In addition, it’s important to recognize that not everybody tolerates lenalidomide as maintenance therapy for their disease. It’s also important to recognize that there is a low but real increased risk of secondary cancers with lenalidomide maintenance therapy, particularly given after melphalan-based therapy. So, it’s also important that we explore other therapeutic strategies in the maintenance setting, perhaps without lenalidomide, to see if we can also improve progression-free survival and potentially overall survival, but in a way that might be better tolerated for long-term administration. And daratumumab would certainly be interesting to study in that particular context.
The debate about sequencing therapy versus combination therapy is one that’s discussed quite frequently. What I would say is this: there’s absolutely no question that the combination therapies produce, in general, better overall response rates. In addition to that, you see a higher rate of what we call good-quality responses, so patients who have a much deeper response to therapy. And generally speaking, you see an improvement in progression-free survival and duration of remission as well. So, for those patients with relapsed disease that are experiencing active morbidity related to their disease, or perhaps have a more explosive progression, that’s the kind of patient where you really want a regimen that’s going to have a higher likelihood of working, and producing a deep response, and maintaining that response long in order to benefit the patient. I think you can very strongly argue in favor of combination strategy. Now, whether or not combination therapy improves overall survival compared to sequential therapy is a debatable situation.
Certainly, the ASPIRE data looking at the combination of lenalidomide and dexamethasone versus carfilzomib/lenalidomide and dexamethasone would suggest an overall survival advantage with the addition of carfilzomib to the lenalidomide/dexamethasone platform. However, many of the patients that were treated on that particular study were ex-US, and did not have access to carfilzomib-based therapy at the time of progression if they were assigned to the lenalidomide/dexamethasone arm. So, I think it remains an open question. I think it remains a very important question to answer. And I think a great way to answer this question would be to do a study, for example, of pomalidomide and dexamethasone, followed by daratumumab monotherapy at the time of progression versus pomalidomide/dexamethasone and daratumumab from the beginning. In addition, you could also have a third arm where you treat with pomalidomide and dexamethasone, and at the time of progression, you add in the daratumumab but keep the pomalidomide going to see whether or not—although the pomalidomide in that situation may have lost activity against the myeloma itself—it may actually enhance the effects of the daratumumab. So, a study like that would be a terrific one, and would help answer that question.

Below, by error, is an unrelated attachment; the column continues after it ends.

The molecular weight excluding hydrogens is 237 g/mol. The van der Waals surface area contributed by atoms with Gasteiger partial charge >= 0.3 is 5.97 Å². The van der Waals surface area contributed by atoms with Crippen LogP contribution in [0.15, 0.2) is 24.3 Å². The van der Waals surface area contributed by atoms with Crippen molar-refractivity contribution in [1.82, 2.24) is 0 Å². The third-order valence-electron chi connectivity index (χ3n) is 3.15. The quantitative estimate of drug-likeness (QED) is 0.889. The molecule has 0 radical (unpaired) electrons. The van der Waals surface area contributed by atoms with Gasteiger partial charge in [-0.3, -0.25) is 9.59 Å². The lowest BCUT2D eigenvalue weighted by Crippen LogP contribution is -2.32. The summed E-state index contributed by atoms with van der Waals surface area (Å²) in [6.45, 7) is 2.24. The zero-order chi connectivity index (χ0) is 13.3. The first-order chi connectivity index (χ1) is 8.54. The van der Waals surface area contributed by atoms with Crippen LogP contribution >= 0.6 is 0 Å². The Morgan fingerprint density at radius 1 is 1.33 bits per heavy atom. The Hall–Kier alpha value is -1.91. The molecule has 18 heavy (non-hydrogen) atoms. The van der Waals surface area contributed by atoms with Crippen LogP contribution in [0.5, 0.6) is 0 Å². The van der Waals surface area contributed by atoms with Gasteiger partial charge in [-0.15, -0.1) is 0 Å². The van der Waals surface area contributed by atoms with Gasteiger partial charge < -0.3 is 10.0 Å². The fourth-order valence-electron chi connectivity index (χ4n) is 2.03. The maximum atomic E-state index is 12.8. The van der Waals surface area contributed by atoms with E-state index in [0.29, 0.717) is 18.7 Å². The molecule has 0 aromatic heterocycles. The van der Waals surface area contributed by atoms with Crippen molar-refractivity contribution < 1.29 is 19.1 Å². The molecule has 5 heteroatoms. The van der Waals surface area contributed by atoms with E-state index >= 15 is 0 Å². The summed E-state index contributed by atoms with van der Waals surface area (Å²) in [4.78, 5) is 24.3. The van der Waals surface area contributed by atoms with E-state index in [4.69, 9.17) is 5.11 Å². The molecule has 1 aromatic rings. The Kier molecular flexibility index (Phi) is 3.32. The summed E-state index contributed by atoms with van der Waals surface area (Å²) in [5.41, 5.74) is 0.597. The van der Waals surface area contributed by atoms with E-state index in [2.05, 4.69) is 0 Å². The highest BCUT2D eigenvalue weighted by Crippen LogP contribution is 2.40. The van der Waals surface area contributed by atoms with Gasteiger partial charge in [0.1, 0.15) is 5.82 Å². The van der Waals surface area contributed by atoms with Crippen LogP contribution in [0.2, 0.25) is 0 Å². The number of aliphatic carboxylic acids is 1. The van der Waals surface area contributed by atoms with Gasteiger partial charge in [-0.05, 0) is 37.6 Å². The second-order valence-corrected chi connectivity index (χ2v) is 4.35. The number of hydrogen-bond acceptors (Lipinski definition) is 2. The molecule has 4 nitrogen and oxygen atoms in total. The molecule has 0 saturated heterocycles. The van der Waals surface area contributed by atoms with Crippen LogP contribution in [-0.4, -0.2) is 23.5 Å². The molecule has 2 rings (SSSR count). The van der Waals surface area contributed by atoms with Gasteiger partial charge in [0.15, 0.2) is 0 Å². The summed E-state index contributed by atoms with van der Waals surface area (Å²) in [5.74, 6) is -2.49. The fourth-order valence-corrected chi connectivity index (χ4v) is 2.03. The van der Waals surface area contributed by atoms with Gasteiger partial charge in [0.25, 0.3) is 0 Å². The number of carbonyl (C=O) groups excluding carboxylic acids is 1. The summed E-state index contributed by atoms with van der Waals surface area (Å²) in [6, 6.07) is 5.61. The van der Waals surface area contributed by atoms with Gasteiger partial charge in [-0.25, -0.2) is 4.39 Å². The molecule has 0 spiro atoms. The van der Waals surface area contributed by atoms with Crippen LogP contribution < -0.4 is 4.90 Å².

Shaji Kumar, MD: One of the difficulties with the monoclonal antibodies is that patients have to come in and get the infusion over a period of time, and that obviously takes a significant chunk of time out of people’s daily life. One of the approaches that has been looked at in a variety of different injectable drugs has been the ability to give it subcutaneously. We already know that in the context of bortezomib in myeloma, going from the IV to subcutaneous formulation has not only made it easier, but also significantly diminished the side effects. Along those lines, there have been attempts to try and give the daratumumab subcutaneously.
So, there are ongoing trials with daratumumab which are looking at a special type of injector to actually give the drug under the skin. And the particular process will allow us to give a relatively large volume of drug under the skin, which would obviate the need for infusion, potentially decrease the infusion reaction problems, and also decrease the amount of time the patients have to spend in the chemotherapy room.
Transcript Edited for Clarity